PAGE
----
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Despite the rise of streaming, the average salary of writers has fallen in the last decade, according to a WGA report


The Writers Guild of America has released data showing how streaming has depressed pay for Hollywood writers over the past decade.

The union found that half of all TV series writers were paid the basic minimum rate under the union contract. That’s an increase from 33% in 2013-14.

The percentage of showrunners working with the minimum contract is 24%, 22 percentage points more than a decade ago.

And the average weekly salary for writers and producers decreased 23% during the period when adjusted for inflation, the union said.

“Companies have used the transition to broadcasting to cut writers’ pay and separate writing from production, worsening working conditions for series writers at all levels,” the WGA said in its report released Tuesday. “On television staff, more writers are working at the bare minimum, regardless of experience. And while series budgets have skyrocketed in the past decade, median pay for writers and producers has fallen.

The data paints a bleak picture for film and television writers in the entertainment industry, as the union prepares for contentious negotiations over a new contract to replace the one that expires on May 1. Talks between the Alliance of Motion Picture and Television Producers and the WGA begin Monday. .

The union hopes the data will bolster its argument in the bargain that writers deserve a raise in compensation as new technologies dramatically change the way entertainment is consumed.

“Companies have taken advantage of the streaming transition to pay writers less, creating more precarious and lower-paying models for writers’ work,” the union said.

The WGA also looked at the impact of broadcasters’ practice of ordering shorter series. In addition to the weekly game drop, most broadcast show writers make less per season due to shorter work stints, he said.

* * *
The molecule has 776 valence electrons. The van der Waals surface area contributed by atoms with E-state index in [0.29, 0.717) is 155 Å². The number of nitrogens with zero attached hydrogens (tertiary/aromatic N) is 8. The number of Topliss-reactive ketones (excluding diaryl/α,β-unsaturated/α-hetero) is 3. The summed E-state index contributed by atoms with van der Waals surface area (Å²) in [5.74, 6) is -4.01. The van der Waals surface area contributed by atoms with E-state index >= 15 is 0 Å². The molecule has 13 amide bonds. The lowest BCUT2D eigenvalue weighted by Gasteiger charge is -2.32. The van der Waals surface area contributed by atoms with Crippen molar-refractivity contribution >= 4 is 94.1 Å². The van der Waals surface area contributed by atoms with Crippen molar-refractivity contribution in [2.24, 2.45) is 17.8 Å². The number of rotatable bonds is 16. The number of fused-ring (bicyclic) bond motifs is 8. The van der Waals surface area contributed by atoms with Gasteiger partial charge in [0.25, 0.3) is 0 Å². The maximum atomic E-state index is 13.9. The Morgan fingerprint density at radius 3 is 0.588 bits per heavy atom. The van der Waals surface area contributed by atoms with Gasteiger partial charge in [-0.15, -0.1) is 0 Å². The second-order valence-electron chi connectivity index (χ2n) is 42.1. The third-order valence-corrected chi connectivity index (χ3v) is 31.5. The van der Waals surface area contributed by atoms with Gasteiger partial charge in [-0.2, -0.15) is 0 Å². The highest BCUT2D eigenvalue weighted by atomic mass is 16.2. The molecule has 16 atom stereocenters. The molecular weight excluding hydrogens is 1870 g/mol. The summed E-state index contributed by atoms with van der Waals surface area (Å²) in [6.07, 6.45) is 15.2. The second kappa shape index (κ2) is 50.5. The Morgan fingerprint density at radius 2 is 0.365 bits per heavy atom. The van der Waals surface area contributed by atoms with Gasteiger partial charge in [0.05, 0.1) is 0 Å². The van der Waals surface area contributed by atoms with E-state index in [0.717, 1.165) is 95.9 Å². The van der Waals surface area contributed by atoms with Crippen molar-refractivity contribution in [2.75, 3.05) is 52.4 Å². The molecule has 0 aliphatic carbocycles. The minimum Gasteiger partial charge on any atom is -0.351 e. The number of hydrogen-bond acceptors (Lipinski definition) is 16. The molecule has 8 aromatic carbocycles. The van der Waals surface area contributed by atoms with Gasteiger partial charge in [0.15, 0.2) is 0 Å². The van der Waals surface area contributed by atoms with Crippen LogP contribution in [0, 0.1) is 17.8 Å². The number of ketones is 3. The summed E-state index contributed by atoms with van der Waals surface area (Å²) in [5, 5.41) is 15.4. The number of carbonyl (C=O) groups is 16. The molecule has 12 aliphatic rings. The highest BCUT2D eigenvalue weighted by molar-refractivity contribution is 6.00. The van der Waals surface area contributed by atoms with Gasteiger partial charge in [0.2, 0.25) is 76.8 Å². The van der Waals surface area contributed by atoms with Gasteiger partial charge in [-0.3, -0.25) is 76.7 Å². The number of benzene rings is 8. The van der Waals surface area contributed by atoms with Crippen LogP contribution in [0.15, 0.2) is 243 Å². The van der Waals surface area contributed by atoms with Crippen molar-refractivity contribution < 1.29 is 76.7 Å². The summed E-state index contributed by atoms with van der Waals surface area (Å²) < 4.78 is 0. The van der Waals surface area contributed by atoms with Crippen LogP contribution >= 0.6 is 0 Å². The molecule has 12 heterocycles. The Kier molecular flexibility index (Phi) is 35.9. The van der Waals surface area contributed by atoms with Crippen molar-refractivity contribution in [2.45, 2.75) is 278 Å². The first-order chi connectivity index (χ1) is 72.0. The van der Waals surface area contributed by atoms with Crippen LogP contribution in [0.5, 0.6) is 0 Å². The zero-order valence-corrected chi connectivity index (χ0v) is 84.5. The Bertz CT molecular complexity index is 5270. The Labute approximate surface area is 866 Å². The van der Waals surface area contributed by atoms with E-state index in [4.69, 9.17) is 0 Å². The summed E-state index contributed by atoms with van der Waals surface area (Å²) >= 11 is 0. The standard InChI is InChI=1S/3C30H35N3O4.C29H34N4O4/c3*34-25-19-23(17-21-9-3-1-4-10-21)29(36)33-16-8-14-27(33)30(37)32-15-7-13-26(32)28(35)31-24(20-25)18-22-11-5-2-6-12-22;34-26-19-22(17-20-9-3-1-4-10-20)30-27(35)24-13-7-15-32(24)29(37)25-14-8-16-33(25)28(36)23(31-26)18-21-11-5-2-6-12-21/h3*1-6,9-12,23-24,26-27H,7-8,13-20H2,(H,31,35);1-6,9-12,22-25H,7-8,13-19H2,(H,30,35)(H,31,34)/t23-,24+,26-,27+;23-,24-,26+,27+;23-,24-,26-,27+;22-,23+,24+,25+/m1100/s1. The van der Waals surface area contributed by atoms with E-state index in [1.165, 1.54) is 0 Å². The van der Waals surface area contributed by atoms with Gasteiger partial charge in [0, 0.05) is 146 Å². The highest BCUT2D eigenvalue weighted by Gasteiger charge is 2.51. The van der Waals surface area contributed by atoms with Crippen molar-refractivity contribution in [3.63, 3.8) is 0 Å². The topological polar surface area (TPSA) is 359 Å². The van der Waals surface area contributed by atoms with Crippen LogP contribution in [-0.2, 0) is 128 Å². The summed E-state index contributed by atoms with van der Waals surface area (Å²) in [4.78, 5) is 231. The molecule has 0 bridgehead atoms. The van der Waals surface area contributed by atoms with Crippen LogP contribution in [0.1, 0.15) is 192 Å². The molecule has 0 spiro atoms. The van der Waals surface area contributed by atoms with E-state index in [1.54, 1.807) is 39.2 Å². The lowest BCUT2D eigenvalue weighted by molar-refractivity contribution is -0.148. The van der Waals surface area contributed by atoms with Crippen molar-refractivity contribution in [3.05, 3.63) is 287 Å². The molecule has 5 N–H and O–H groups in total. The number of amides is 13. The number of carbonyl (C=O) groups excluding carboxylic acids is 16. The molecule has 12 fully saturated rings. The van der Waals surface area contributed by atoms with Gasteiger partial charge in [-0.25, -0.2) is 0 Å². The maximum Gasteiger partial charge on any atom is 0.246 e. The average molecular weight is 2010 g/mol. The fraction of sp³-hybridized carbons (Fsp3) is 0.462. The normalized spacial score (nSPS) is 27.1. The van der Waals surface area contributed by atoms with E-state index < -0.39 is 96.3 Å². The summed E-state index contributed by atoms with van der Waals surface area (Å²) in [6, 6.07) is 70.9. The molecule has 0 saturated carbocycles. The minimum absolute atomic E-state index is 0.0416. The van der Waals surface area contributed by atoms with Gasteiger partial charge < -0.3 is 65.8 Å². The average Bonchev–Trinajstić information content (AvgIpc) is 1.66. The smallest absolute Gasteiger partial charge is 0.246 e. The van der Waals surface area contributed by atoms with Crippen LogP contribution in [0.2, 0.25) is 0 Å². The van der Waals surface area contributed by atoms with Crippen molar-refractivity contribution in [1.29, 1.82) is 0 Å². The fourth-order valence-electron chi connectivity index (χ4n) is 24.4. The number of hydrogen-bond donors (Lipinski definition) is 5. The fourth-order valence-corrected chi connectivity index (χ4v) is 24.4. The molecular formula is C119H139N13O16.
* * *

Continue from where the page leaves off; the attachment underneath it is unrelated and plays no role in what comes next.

Traditionally, television networks would order around 20 episodes that would be worked on for 10 months. Increasingly, studios focused on airing short series with eight to 10 episodes.

Now, low and mid level writers on a broadcast series tend to work 20-24 weeks or just 14 weeks. if the writers room kicks off before the show is greenlit.

Despite the shorter seasons, showrunners often still work the same length of time as on broadcast television, which the WGA says reflects the actual time needed to complete a series. More than 40% of showrunners on broadcast shows reported working for more than a year on their most recent season.

In 2017, the union addressed the issue of writers’ pay dilution through a practice known as bracket protection. This ensures that if a writer works more than 2.4 weeks per episode, then they should be paid more. The protection, however, is still subject to exceptions and caps. The union found that 40% of the most veteran writers (executive producers and showrunners) in short series were left without that protection.

In addition, the WGA found that writers who work in the comedy and variety genre for streaming services do not have the same minimum pay protection afforded to most live-action film and television writers.

Writers’ compensation has also been flat for four years, as studios have released fewer movies and box office attendance has faced long-term declines. When taking inflation into account, the salary of screenwriters has decreased by 14% in the last five years, according to the report.

The collapse in DVD sales led studios to focus on big-budget franchise films, leading to a slump in employment for screenwriters from 2008 to 2015, the WGA said, adding that there is more uncertainty about contracts. of the scriptwriters.

Screenwriters earning less than $150,000 for a first draft of a script worked 50% more than those earning the most, illustrating how newer screenwriters were subject to demands from producers for free labor, according to the report.

Merry C. Vega is a highly respected and accomplished news author. She began her career as a journalist, covering local news for a small-town newspaper. She quickly gained a reputation for her thorough reporting and ability to uncover the truth.

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